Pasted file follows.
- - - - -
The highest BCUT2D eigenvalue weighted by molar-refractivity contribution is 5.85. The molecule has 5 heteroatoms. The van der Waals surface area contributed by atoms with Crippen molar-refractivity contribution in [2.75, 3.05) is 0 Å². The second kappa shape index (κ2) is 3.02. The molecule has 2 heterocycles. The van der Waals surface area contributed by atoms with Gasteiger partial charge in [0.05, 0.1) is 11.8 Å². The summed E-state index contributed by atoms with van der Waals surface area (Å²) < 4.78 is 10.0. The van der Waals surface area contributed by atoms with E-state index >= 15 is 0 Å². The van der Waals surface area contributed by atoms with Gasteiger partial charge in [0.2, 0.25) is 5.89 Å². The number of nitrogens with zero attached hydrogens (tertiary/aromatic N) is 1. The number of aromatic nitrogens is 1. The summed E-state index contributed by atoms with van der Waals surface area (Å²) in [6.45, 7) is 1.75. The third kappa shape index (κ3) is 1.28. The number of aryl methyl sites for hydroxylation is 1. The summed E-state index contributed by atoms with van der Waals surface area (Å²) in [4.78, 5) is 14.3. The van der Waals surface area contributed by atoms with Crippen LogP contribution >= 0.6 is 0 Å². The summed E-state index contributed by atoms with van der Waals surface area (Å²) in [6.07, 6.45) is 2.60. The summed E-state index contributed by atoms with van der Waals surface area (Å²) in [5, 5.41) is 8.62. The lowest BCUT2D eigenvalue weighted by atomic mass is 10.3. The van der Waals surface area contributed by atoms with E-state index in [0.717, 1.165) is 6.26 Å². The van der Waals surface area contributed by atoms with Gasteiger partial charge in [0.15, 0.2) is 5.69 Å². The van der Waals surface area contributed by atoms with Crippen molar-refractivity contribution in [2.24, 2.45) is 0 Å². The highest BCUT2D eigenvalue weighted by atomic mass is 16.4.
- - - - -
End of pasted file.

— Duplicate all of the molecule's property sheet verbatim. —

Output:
The highest BCUT2D eigenvalue weighted by molar-refractivity contribution is 5.85. The molecule has 5 heteroatoms. The van der Waals surface area contributed by atoms with Crippen molar-refractivity contribution in [2.75, 3.05) is 0 Å². The second kappa shape index (κ2) is 3.02. The molecule has 2 heterocycles. The van der Waals surface area contributed by atoms with Gasteiger partial charge in [0.05, 0.1) is 11.8 Å². The summed E-state index contributed by atoms with van der Waals surface area (Å²) < 4.78 is 10.0. The van der Waals surface area contributed by atoms with E-state index >= 15 is 0 Å². The van der Waals surface area contributed by atoms with Gasteiger partial charge in [0.2, 0.25) is 5.89 Å². The number of nitrogens with zero attached hydrogens (tertiary/aromatic N) is 1. The number of aromatic nitrogens is 1. The summed E-state index contributed by atoms with van der Waals surface area (Å²) in [6.45, 7) is 1.75. The third kappa shape index (κ3) is 1.28. The number of aryl methyl sites for hydroxylation is 1. The summed E-state index contributed by atoms with van der Waals surface area (Å²) in [4.78, 5) is 14.3. The van der Waals surface area contributed by atoms with Crippen LogP contribution >= 0.6 is 0 Å². The summed E-state index contributed by atoms with van der Waals surface area (Å²) in [6.07, 6.45) is 2.60. The summed E-state index contributed by atoms with van der Waals surface area (Å²) in [5, 5.41) is 8.62. The lowest BCUT2D eigenvalue weighted by atomic mass is 10.3. The van der Waals surface area contributed by atoms with E-state index in [0.717, 1.165) is 6.26 Å². The van der Waals surface area contributed by atoms with Gasteiger partial charge in [0.15, 0.2) is 5.69 Å². The van der Waals surface area contributed by atoms with Crippen molar-refractivity contribution in [2.24, 2.45) is 0 Å². The highest BCUT2D eigenvalue weighted by atomic mass is 16.4.